Q & A with Ellen Blasi of the Green Companies

The leasing expert on suburban Miami, Class B and CREW

TRD MIAMI /
May.May 06, 2011 02:36 PM

Ellen Blasi is the director of leasing at the Green Companies, one of
South Florida’s largest developers, along with being an officer at
Commercial Real Estate Women MIAMI, or CREW. The Green Companies has
developed residential, commercial and mixed-USE development, with recent
projects headlined by the Towers of Dadeland in South Miami. The Green
Companies’ Dadeland Centre II office complex
yesterday
announced a permanent financing
by CB Richard Ellis. The Real Deal
talked to Blasi about leasing in Miami’s suburban markets, the
Class
B office market
and how networking in organizations like CREW has
changed in the downturn.

What have you been seeing in the office market, especially in areas south of downtown Miami?

We’ve definitely seen an uptick. What I’m seeing is a lot of expansion. Between the last quarter of last year and the first quarter of this year, I think I had five tenants expand — which is, in our [suburban] demographic, a lot. We’ve also had some new tenants. At Dadeland Centre I and II, which are our premier properties, we’re almost at full capacity, as we are at our B properties as well.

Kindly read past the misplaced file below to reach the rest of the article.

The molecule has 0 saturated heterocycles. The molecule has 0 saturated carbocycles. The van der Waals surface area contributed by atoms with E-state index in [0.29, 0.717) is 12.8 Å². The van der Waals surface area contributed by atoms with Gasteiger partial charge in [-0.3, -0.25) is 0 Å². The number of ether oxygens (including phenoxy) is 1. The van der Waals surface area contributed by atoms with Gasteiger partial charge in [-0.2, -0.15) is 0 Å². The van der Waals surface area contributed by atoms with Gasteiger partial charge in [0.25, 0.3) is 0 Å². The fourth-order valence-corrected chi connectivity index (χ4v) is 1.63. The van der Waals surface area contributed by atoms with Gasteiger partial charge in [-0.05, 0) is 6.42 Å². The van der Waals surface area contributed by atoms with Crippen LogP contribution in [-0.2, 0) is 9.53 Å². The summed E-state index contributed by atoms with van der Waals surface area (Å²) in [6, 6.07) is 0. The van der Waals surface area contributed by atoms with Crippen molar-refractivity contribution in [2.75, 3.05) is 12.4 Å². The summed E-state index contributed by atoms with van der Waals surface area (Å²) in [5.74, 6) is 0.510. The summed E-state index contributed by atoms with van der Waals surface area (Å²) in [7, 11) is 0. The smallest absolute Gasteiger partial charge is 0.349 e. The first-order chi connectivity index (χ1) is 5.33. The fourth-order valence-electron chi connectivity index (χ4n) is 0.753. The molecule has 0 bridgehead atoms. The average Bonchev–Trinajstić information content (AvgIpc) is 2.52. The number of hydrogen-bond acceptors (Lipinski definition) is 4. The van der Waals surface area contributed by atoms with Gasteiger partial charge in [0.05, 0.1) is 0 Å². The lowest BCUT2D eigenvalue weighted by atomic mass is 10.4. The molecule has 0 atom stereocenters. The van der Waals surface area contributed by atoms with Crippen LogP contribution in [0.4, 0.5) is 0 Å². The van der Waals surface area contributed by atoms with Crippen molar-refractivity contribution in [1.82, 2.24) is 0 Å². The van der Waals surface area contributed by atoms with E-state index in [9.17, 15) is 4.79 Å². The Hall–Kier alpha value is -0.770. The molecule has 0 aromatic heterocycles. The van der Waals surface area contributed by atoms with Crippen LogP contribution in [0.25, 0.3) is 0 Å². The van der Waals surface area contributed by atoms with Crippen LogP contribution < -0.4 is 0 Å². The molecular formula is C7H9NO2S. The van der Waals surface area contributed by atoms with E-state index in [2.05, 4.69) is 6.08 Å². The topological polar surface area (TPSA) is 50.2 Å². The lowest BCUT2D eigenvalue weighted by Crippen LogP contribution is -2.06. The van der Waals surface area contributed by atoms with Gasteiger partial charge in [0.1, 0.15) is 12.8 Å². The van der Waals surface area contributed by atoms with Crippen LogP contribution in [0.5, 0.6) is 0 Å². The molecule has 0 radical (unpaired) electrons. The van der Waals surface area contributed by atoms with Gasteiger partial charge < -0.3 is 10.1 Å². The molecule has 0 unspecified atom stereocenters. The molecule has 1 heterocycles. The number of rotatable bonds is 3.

How has the Class B office market been faring?

It’s somewhat price sensitive. But I think here in Dadeland, there are more B properties, so there’s more of a choice for folks who are looking at that price bracket, so the properties have to be really well-run and maintained.

How have your projects been performing?

At Dadeland Centre I and II, I’m at almost 100 percent occupancy. Dadeland West is in the high 90s, and the Greenery Mall in Dadeland is in the 90s as well. [Dadeland] has definitely seen an uptick. In Doral they have as well. I don’t know if the recovery is greater in the suburban markets, but there are some areas that are improving.

What kind of tenants are you seeing across your projects?

Typically, we get some law firms, and we have some law firms that are expanding. We’ve also gotten some insurance brokerages back again, which is a business that seems to be making a sort of recovery. We’ve got medical supply, along with product brokerages for Latin America.

A big trend in residential real estate in Miami has been the growth of foreign buyers. Is that something happening on the commercial side?

We’re still seeing companies that have Latin American or international headquarters in South Florida, where their principals live in Pinecrest or Coral Gables, and they don’t need or want to go into the Gables or downtown. Since we provide the product that they’re looking for, as far as amenities and so on, they don’t have to.

How has CREW Miami’s networking changed in the downturn?

When we were in the downturn, everybody was trying to get into a real estate job of some sort. Now that that’s all shaken out, the professionals in the field realize that their networking with their peers is really important. Our organization has become a lot stronger in the last few years. In any organization, when you become active in it and you start getting business from it, that’s going to keep you very invested with it.


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